Saturday, January 31, 2009

P.G. Wodehouse Anyone?

Have you ever read anything by P.G. Wodehouse, or Plum, as he was known to his friends? I have not. I was dimly aware that he was a British humorist, but that knowledge comes more from attempting crossword puzzles than from reading his works. For whatever reason, his name keeps popping up in my reading lately. First, he was mentioned in a kidlit blog I recently visited. According to the Daily Beast interview I mentioned here on Thursday, Daniel Radcliffe is currently reading a lot of Wodehouse, and in Life With My Sister Madonna by Christopher Ciccone (Hey, hey, hey, don't get all judgemental with me! I just finished Toni Morrison's A Mercy, and everyone knows that one Toni Morison or David McCulloch book completed entitles the reader to one free unauthorized celebrity biography. It's very similar to the mathematical equation that states that ten minutes read of The Economist in a doctor's waiting room =ten minutes with People or Us Weekly magazine.), Christopher Ciccone refers to himself as Jeeves to Madonna's Bertie Wooster, both Wodehouse characters, I believe. So, to those of you who answered yes at the beginning of this paragraph, should I read some Wodehouse, and if so, what?

Friday, January 30, 2009

D is for Dragon Dance on Foodie Friday

I am going to continue my celebration of the lunar new year by sharing a great little alphabet book, D is for Dragon Dance, written by Ying Chang Compestine and illustrated by Yongsheng Xuan. Some element of Chinese culture or the celebration of Chinese New Year is presented for each letter of the English alphabet, going from a for acrobats to z for zodiac. Most of them include a bit of explanation. For instance, it is explained that (R) red envelopes given to children contain good luck money. As with most cultural celebrations, food plays an important role in Chinese New Year. D is for Dragon Dance includes n for noodles, o for oranges, p for Peking duck, s for steamed dumplings, and two recipes at the end, one for dumplings and the other for soy garlic dipping sauce. This nicely illustrated and informative book would make an excellent addition to a preschool or kindergarten classroom where you often find collections of alphabet books.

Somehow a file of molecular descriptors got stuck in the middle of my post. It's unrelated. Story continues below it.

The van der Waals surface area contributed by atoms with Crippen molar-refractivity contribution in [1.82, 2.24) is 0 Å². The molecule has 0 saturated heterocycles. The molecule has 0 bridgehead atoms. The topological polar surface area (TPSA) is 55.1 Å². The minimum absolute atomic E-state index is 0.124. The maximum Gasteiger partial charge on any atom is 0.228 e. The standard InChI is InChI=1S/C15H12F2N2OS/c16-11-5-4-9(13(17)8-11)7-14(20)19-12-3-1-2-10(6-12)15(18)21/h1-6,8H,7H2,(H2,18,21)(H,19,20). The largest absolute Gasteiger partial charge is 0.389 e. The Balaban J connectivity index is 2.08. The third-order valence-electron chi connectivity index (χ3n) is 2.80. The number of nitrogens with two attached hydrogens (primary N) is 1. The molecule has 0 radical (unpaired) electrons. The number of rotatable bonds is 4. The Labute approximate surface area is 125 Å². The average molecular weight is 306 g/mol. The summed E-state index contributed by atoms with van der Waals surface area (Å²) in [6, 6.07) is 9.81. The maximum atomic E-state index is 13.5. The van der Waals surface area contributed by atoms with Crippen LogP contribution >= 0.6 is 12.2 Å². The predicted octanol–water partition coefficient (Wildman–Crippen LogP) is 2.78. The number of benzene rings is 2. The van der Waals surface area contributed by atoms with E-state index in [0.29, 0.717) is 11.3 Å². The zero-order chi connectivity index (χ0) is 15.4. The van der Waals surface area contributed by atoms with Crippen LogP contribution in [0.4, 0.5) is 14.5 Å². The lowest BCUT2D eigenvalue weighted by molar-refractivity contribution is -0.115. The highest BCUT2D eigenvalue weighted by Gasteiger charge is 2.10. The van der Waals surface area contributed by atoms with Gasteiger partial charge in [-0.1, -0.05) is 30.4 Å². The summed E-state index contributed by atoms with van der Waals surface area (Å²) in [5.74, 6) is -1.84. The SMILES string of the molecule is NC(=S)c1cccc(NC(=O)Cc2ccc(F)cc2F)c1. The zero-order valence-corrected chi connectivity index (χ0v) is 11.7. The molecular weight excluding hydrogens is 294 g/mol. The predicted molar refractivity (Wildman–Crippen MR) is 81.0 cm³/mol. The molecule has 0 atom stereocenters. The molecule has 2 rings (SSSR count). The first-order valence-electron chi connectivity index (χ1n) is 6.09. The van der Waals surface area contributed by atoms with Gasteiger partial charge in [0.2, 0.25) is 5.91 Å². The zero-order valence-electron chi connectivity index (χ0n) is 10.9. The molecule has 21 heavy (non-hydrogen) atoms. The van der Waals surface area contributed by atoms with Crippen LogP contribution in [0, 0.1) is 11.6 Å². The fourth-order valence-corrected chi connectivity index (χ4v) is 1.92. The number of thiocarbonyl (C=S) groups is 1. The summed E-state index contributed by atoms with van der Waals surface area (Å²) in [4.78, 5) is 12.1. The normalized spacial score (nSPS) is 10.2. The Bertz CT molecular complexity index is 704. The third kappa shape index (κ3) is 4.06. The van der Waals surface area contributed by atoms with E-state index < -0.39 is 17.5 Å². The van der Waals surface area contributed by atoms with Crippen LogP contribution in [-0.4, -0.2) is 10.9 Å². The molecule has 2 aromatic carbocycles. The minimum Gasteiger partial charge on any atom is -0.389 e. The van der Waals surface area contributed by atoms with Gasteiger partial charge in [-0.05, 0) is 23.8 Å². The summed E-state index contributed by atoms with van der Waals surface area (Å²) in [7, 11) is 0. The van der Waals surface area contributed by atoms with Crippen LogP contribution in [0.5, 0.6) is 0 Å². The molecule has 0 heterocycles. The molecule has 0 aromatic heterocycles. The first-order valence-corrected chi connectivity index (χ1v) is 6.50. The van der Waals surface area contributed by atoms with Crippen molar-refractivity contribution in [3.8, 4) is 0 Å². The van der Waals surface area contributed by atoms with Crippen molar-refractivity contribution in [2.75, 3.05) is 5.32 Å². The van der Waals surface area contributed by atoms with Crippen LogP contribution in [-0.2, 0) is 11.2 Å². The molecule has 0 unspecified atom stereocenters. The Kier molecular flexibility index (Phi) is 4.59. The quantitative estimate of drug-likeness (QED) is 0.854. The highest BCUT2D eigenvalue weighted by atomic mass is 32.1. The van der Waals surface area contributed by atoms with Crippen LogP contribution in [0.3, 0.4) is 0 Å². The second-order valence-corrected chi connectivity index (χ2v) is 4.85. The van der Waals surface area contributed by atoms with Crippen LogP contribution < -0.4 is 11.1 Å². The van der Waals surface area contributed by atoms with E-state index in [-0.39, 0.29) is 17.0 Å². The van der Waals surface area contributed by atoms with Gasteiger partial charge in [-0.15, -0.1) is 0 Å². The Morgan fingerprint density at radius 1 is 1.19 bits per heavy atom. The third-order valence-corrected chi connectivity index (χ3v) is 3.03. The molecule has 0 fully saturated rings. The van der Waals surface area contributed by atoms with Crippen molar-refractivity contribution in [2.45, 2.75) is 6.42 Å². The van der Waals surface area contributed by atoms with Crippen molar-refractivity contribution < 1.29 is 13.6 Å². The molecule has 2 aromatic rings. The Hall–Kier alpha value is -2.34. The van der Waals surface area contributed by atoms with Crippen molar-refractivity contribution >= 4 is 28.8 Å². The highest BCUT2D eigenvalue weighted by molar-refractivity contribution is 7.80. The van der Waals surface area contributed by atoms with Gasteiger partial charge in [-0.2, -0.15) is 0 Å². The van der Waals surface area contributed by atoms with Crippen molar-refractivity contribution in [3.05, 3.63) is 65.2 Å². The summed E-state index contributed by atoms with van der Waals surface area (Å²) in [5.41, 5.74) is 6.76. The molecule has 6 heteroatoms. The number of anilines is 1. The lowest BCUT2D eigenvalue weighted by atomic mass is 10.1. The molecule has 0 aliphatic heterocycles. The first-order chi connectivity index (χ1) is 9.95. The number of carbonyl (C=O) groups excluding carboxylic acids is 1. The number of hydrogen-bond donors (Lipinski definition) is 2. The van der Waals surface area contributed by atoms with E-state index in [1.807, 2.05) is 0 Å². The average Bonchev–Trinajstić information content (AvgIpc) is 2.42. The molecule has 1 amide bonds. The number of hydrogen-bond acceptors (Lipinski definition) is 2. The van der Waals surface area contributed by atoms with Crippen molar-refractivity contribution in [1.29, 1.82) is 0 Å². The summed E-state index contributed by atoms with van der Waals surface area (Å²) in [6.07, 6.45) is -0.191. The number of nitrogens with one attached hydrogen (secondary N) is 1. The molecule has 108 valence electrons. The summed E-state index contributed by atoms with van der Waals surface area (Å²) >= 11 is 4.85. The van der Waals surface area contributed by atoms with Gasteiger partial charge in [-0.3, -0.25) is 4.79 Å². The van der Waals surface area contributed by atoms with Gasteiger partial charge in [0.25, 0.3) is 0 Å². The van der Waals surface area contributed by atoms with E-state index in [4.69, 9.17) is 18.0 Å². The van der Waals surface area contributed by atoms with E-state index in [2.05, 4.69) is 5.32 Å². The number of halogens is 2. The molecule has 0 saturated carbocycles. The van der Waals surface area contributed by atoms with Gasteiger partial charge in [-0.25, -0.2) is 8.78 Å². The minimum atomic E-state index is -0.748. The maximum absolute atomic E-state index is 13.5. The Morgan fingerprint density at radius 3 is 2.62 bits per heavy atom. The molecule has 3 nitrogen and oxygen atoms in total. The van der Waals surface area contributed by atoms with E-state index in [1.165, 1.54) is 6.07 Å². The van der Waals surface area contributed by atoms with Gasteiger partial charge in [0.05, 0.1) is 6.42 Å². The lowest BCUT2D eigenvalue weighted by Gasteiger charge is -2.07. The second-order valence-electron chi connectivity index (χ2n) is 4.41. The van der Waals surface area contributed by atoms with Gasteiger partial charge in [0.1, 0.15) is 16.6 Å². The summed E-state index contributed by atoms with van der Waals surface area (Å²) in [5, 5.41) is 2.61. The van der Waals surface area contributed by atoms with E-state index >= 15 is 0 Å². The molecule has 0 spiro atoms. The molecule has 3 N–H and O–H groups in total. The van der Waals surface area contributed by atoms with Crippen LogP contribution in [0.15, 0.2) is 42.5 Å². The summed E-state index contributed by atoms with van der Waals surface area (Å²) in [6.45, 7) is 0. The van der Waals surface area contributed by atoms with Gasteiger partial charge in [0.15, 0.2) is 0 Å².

Thursday, January 29, 2009

The Popularity of Orphan Lit Explained

Monday's Daily Beast included a great interview with Daniel Radcliffe, the actor who plays Harry Potter. The interviewer, Kevin Sessums, called Harry perhaps the most well known orphan in all of literature, and there is quite a genre of orphan literature. As you can tell from my effusive review yesterday, I am glad Ren of The Good Thief has joined ranks with Oliver Twist, Harry, Anne Shirley, and Pippi Longstocking. I've begun reading The Mysterious Benedict Society aloud to my kids at night. That too has an orphaned protagonist. Why have I fallen for so many orphans? I certainly never envied their circumstances. Daniel Radcliffe gives some insight by quoting James Carville of all people, who said that Americans love an underdog but hate a loser. As far as explanations go, that works for me.

Don't Make Me Drive to Punxsatawney!

I am so over winter! My kids had another snow day yesterday. It was one more day of supply and demand issues (it seems only one of our three sleds goes really fast), complaints about tight, wet boots and itchy hats, and general cabin fever. On top of all that, the kids wanted me to teach them how to play a new board game that happens to have about 6,000 rules. The game ended when one participant stormed out of the room. Moreover, I've had it about up to here with shoveling. I swear on a stack of soggy snowsuits if that stupid groundhog doesn't have some good news for me come next Monday, I will drive the minivan to Punxsatawney and personally give PETA something to get in an uproar about. Believe me, it's better than giving Child Protective Services cause to knock down my door as I was nearly driven to yesterday!